Perhaps the biggest urban legend that exists in DIY pest control is the use of noise to drive pests away. ‘Ultrasonic’ is just a fancy way of saying extreme noise, which will jolt animals like bats when turned on, but bats are not easily scared off when it comes to their personal safety and shelter.
Once bats realize that it is only noise and no real physical threat, the bats will simply ignore the sounds and fall right to sleep. This isn’t to say that ultrasonic repellers may not do the trick and drive the bats out of the area when they first hear the sounds. But chances are, they will come back when they scope out the situation and see no threat.
Furthermore, there is the myth of bright light for use in scaring away bats for good. This is another part of vampire mythology that has no shred of fact in the real world.
Bats are nocturnal, but just like a person who works the graveyard shift and sleeps during the day, bats are the same way. Light will not harm them or even drive them away. It’s not their preference and could possibly work if the bats are inspecting a site for a roost, but it will not keep them away from their roost once established.
High temperatures in excess of 100℉ have been used in the past to try and drive bats out of attics or crawl spaces with mixed results. On one hand, high temperatures at a consistent level will frustrate and make any mammal uncomfortable, just like with humans, but this method is dangerous and not effective for stubborn bats.
Once bats establish a roost, it takes a lot to drive them away. Finding a roost takes time and effort so the bats will not want to let go of a good thing that easily.
Read More: What are the Best Ultrasonic Repellers?
What Prevents Bats From Roosting Around A Home?
Now that we have covered ways to get rid of bats, let’s take a look at some strategies to use to prevent bats in the first place.
Close All Entry Points
It’s always a good idea to inspect the bottom portion of your home for cracks and crevices to keep insects out, but inspecting the upper portions is a good idea to keep bats out. If you live in an area with high bat populations, caulking all holes and entry points in the attic is a good way to prevent bats from entering.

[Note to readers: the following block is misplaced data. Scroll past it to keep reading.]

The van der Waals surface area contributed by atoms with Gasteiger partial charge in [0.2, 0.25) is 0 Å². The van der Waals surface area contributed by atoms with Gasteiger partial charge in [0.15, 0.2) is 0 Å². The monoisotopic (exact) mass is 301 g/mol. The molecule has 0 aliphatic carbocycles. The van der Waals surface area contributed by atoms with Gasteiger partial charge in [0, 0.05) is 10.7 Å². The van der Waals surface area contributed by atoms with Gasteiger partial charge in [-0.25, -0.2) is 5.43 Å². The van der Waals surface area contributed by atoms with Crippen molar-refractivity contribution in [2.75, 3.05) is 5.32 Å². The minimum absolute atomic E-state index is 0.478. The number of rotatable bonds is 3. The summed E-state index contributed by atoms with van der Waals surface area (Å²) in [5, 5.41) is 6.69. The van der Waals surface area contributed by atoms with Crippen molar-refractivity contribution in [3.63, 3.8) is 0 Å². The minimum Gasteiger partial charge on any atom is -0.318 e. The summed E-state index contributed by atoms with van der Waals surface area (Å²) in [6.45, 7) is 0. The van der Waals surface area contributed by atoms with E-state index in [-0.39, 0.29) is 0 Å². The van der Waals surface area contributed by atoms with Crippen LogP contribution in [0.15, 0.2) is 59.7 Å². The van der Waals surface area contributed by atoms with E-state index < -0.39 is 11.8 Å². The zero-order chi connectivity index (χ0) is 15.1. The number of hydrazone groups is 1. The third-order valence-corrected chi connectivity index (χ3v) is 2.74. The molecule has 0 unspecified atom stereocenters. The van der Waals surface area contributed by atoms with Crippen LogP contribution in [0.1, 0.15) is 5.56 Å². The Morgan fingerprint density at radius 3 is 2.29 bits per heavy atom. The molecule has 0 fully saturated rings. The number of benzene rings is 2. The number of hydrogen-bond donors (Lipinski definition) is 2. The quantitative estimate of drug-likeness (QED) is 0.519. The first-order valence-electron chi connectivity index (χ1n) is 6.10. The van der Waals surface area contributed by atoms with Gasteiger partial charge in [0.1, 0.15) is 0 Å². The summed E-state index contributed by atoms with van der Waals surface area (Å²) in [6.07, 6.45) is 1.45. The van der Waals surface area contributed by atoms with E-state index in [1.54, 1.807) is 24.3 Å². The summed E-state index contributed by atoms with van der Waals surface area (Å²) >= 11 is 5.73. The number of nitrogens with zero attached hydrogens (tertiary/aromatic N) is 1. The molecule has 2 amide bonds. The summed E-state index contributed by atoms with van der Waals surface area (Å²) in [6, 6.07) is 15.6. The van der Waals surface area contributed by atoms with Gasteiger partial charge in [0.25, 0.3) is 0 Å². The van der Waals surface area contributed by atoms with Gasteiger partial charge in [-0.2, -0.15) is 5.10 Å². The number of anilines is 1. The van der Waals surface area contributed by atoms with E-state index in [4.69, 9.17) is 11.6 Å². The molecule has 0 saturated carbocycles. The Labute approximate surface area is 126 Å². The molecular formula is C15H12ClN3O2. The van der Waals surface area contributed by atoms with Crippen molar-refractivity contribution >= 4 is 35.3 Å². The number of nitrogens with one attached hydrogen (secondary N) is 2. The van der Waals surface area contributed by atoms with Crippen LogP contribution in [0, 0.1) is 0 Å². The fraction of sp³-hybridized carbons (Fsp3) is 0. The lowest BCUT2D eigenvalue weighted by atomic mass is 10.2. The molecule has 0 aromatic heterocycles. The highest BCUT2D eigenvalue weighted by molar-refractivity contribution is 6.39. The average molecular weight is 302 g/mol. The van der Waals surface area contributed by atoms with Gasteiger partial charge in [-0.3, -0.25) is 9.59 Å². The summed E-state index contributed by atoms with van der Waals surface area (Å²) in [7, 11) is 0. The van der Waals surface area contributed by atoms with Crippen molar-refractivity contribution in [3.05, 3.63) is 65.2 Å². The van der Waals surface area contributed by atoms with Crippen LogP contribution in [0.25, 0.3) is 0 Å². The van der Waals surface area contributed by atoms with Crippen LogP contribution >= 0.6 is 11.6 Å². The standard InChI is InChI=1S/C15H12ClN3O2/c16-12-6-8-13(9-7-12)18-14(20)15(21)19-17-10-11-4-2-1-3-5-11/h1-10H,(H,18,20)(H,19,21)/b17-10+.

Control the Insect Population
As we have discussed, bats in the United States eat insects as their primary food source, therefore, keeping the insects controlled will make their roosting area unattractive.
Of all insects, mosquitoes are the favorite meal of bats, so If you get rid of the mosquitoes you’ve just eliminated most of what they eat. Bats don’t want to starve so they’ll move on to other areas to hunt for food.
Read more: How to Get Rid of Mosquitoes
Use Bat Houses
One method to use is to provide bats in your area with a structure known as a bat house they can use as a roost. It’s not advisable to keep bats on your property due to diseases, but this method can work if you don’t have pets or kids playing outside often.
Read More: Thermacell Mosquito Repellers
What Steps Should Be Taken To Clean Up After Bats?
Once a roost has been eliminated, now comes the task of thoroughly cleaning up the area. Bat urine and guano is filled with germs and dangerous pathogens, so you will definitely want to wear a pair of sturdy gloves and a respirator mask when sanitizing the area.
You can use a shop vac to clean up the guano and in the worst-case scenario, use a paint scraper to remove any stuck droppings from the floor. Seal all droppings and empty the droppings in the shop vac in a contractor bag, tie it down, and dispose of the bag in the outdoor trash.
Use a mixture of bleach and soapy water to rigorously mop the entire area where the urine and guano were dropped at. Throw away all cleaning materials once the area has been sanitized. Any furniture or structures covered in urine or droppings should be discarded.
To summarize, bats are not overly aggressive pests, but the risk of disease transmission is strong and therefore bats should be eliminated from the home. Exclusion with wire mesh is the best method to get rid of bats and to prevent them from entering a home.
Bats are not that difficult to get rid of, and these DIY methods are all you will likely need to eliminate a moderately-sized population. Remember to repel them as much as possible with products like Bonide Bat Magic and properly close the entry points so they cannot reenter.
Other Pest Guides
Curious about other pest-related articles? Check out our other detailed guides to help you deal with your pest problems.